You’ve finished the paperwork, made the trek to the embassy for your student visa, followed the instagram accounts of your favorite travel inspos and doodled “adventurer” and “not all who wander are lost” on every notebook you own. However, a few days before takeoff you start to realize that travel sites tend to have #packinggoals and not realistic packing tips. What if you need a formal gown during those 3.5 months away from your closet filled with prom memories? What if your host country just *doesn’t have* your required hair product? How on earth are you going to fit four months of your life into one checked bag and a carry on? The internet is full of everything from already-created packing lists to the do’s and do not’s of study abroad packing, so here I add a few highlights I’ve gleaned over the years and from some of my favorite blogs.

While you can find some general tips in this post, here are my tips specific to study abroad.

Let’s start from the feet up.

Shoes: Maximum of five pairs. Sandals (1) that are comfortable for lots of walking and waterproof for rain or beach. A good walking boot (2) that’s comfortable for lots of walking, nice enough looking so that it’s able to be dressed up or down and waterproof for walking through rain. Dress shoes (3) — either comfortable flats or heels depending on your preference. I prefer flats because let’s face it, heels and cobblestone European streets just don’t mix well. Sneakers (4) for the everyday walk or hiking trips. And for the optional fifth, choose between running shoes, flip flops, or another specialized shoe depending on what sort of program and which country you’ll be in. Don’t forget socks that match with the types of shoes you bring!

Clothes: Mixing and matching is your best friend. Pack as if you were traveling for a one week vacation with a few nicer outfits thrown in. Choose outfits that reflect what you’re used to wearing. While it might be nice to think about changing your entire style when you’re abroad, you’re going to want something familiar during an unfamiliar transition and often bringing clothes you’re not used to can add a physical discomfort to the initial emotional one. That is to say, don’t only pack dresses if you’re not comfortable in dresses even though you’ve heard they’re the style in your host country.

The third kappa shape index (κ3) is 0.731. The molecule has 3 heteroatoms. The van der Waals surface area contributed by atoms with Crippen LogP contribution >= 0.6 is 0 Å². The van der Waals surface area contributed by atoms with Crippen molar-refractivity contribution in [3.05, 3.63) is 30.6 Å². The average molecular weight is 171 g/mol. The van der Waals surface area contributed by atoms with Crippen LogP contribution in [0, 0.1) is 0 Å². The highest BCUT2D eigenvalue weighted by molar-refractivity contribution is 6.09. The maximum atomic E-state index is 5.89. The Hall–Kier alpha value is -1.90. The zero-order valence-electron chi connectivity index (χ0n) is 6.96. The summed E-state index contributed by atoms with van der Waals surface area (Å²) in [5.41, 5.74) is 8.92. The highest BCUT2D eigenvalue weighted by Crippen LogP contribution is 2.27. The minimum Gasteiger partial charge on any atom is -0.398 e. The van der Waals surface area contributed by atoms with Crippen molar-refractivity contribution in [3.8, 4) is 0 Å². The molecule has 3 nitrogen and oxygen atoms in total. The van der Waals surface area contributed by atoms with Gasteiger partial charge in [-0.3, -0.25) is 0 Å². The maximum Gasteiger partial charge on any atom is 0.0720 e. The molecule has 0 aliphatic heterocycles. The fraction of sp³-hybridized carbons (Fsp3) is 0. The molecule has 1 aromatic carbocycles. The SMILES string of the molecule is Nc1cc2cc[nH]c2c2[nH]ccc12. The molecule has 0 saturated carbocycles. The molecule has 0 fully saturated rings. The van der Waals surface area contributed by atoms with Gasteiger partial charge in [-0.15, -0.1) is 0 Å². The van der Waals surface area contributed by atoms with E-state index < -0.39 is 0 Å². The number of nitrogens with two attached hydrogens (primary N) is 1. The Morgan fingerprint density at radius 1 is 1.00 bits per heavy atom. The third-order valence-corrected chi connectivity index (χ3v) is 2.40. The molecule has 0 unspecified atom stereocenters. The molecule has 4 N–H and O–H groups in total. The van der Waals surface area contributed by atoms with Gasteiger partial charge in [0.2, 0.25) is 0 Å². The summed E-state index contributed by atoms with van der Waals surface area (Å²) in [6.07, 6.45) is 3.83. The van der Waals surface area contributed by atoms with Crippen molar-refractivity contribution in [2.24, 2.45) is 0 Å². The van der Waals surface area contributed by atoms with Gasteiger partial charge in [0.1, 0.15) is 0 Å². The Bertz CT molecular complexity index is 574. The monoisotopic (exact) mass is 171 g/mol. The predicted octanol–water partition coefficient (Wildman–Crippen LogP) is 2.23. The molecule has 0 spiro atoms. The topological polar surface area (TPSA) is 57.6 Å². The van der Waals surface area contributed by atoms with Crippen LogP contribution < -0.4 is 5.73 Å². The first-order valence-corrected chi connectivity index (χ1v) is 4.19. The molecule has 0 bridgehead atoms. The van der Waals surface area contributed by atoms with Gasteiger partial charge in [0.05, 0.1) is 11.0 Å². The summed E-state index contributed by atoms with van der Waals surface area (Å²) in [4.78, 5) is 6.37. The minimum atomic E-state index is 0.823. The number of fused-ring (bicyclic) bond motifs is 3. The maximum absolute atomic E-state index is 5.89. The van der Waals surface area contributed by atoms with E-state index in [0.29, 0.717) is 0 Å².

Do the shopping for specific items before you leave. Things that you’re picky about and will have to wear every day (shoes, coats, ect) are harder to find, especially in an unfamiliar location, so you should get those before you leave. Things like dresses and shirts — everyday items that don’t need to be specific or special — are much more fun to be purchased overseas.

Coats: Layers are your friend! Check the weather averages before you leave so you know the average temperature of the months you will be there, but in case you under or over estimate how you will react to the temperature, make sure you pack a few different types of layers. A light sweater, an undershirt, a wool sweater, a windbreaker and a heavy jacket are all ideas of layers to make sure you have. While you might not need that winter parka, having multiple options that you could pile on in place of the parka is important.

Face and Hair: Pack a travel-sized bottle full of each of your products. That quantity should last you for a week or so until you figure out where to purchase the things you need in your host country. The travel bottles will also be useful later on if you choose to travel during your semester.

Specific makeup products are often hard to find while abroad. If you’re a stickler about your brands, bring enough of the product to last the entire 4 months. If you’re not a stickler about brands, all types of makeup can be found abroad, they just might be slightly different than what you’re used to.

Suitcase choice: As mentioned in my general packing post, choose bags that will be easiest to maneuver once you’ve made it off the plane. If you’re using public transportation, think about how easily you can lift your bag up or down stairs. If you can fit it, think about packing an empty duffle bag in your checked luggage, so that if you need a smaller bag for weekend trips or to fill with souvenirs on the way home, you have it.

For more general packing hacks, check out this post here and take a quick google search for study abroad packing! This simple search can be overwhelming but the internets are full of new and worthwhile ideas.

Good luck, congratulations for making the difficult decision to study abroad, and go have the time of your life!


Do Witzenia,

Sarah

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